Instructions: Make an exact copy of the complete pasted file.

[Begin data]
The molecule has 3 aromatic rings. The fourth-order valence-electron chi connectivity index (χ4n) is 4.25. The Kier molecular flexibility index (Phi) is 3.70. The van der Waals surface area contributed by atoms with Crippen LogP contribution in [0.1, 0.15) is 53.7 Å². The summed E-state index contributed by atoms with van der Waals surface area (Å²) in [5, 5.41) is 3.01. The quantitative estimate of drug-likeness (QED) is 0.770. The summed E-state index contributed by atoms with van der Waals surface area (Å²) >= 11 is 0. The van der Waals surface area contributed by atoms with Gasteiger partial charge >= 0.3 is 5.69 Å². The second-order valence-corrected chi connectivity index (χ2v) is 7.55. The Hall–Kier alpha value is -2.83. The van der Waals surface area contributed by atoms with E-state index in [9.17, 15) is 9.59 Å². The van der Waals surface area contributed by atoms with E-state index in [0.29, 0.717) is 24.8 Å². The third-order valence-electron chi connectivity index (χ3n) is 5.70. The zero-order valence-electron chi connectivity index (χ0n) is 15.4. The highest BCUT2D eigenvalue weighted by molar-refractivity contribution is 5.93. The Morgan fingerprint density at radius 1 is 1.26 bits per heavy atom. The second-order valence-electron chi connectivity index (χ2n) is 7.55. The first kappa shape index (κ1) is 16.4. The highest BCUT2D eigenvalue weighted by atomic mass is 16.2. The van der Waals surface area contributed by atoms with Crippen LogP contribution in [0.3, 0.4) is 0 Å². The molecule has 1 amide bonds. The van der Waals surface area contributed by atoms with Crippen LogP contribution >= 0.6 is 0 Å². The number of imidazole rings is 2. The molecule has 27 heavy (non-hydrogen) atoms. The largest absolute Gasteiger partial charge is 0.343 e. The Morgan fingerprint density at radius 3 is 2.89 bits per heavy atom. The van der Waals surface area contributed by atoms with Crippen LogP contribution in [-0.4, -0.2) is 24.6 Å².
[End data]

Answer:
The molecule has 3 aromatic rings. The fourth-order valence-electron chi connectivity index (χ4n) is 4.25. The Kier molecular flexibility index (Phi) is 3.70. The van der Waals surface area contributed by atoms with Crippen LogP contribution in [0.1, 0.15) is 53.7 Å². The summed E-state index contributed by atoms with van der Waals surface area (Å²) in [5, 5.41) is 3.01. The quantitative estimate of drug-likeness (QED) is 0.770. The summed E-state index contributed by atoms with van der Waals surface area (Å²) >= 11 is 0. The van der Waals surface area contributed by atoms with Gasteiger partial charge >= 0.3 is 5.69 Å². The second-order valence-corrected chi connectivity index (χ2v) is 7.55. The Hall–Kier alpha value is -2.83. The van der Waals surface area contributed by atoms with E-state index in [9.17, 15) is 9.59 Å². The van der Waals surface area contributed by atoms with E-state index in [0.29, 0.717) is 24.8 Å². The third-order valence-electron chi connectivity index (χ3n) is 5.70. The zero-order valence-electron chi connectivity index (χ0n) is 15.4. The highest BCUT2D eigenvalue weighted by molar-refractivity contribution is 5.93. The Morgan fingerprint density at radius 1 is 1.26 bits per heavy atom. The second-order valence-electron chi connectivity index (χ2n) is 7.55. The first kappa shape index (κ1) is 16.4. The highest BCUT2D eigenvalue weighted by atomic mass is 16.2. The van der Waals surface area contributed by atoms with Crippen LogP contribution in [0.3, 0.4) is 0 Å². The molecule has 1 amide bonds. The van der Waals surface area contributed by atoms with Crippen LogP contribution >= 0.6 is 0 Å². The number of imidazole rings is 2. The molecule has 27 heavy (non-hydrogen) atoms. The largest absolute Gasteiger partial charge is 0.343 e. The Morgan fingerprint density at radius 3 is 2.89 bits per heavy atom. The van der Waals surface area contributed by atoms with Crippen LogP contribution in [-0.4, -0.2) is 24.6 Å².